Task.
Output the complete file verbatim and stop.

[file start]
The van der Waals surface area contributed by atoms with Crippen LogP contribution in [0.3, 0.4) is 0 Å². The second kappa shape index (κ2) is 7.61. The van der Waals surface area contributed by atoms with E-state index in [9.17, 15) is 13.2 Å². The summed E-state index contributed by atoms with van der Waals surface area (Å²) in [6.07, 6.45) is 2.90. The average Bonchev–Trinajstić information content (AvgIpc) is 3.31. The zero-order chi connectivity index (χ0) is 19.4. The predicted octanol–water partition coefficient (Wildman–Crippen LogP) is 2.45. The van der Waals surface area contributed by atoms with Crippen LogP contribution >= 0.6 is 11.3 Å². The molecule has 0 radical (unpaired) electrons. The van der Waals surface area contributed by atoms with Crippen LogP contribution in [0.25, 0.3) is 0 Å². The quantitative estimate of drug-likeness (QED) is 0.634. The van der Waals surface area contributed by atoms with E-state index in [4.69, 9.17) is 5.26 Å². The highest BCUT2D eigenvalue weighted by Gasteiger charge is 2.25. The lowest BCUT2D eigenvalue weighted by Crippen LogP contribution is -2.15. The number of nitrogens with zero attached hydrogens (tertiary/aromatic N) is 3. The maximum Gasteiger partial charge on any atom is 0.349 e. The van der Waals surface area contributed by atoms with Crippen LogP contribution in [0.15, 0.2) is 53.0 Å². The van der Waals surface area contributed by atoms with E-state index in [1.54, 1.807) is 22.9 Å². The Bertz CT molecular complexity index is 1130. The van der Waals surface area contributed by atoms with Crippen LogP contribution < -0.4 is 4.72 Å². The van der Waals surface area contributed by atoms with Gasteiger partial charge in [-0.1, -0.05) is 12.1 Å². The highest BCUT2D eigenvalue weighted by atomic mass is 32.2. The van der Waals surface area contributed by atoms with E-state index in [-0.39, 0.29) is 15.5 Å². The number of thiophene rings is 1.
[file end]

The van der Waals surface area contributed by atoms with Crippen LogP contribution in [0.3, 0.4) is 0 Å². The second kappa shape index (κ2) is 7.61. The van der Waals surface area contributed by atoms with E-state index in [9.17, 15) is 13.2 Å². The summed E-state index contributed by atoms with van der Waals surface area (Å²) in [6.07, 6.45) is 2.90. The average Bonchev–Trinajstić information content (AvgIpc) is 3.31. The zero-order chi connectivity index (χ0) is 19.4. The predicted octanol–water partition coefficient (Wildman–Crippen LogP) is 2.45. The van der Waals surface area contributed by atoms with Crippen LogP contribution >= 0.6 is 11.3 Å². The molecule has 0 radical (unpaired) electrons. The van der Waals surface area contributed by atoms with Crippen LogP contribution in [0.25, 0.3) is 0 Å². The quantitative estimate of drug-likeness (QED) is 0.634. The van der Waals surface area contributed by atoms with E-state index in [4.69, 9.17) is 5.26 Å². The highest BCUT2D eigenvalue weighted by Gasteiger charge is 2.25. The lowest BCUT2D eigenvalue weighted by Crippen LogP contribution is -2.15. The number of nitrogens with zero attached hydrogens (tertiary/aromatic N) is 3. The maximum Gasteiger partial charge on any atom is 0.349 e. The van der Waals surface area contributed by atoms with Crippen LogP contribution in [0.15, 0.2) is 53.0 Å². The van der Waals surface area contributed by atoms with E-state index in [1.54, 1.807) is 22.9 Å². The Bertz CT molecular complexity index is 1130. The van der Waals surface area contributed by atoms with Crippen LogP contribution < -0.4 is 4.72 Å². The van der Waals surface area contributed by atoms with Gasteiger partial charge in [-0.1, -0.05) is 12.1 Å². The highest BCUT2D eigenvalue weighted by atomic mass is 32.2. The van der Waals surface area contributed by atoms with E-state index in [-0.39, 0.29) is 15.5 Å². The number of thiophene rings is 1.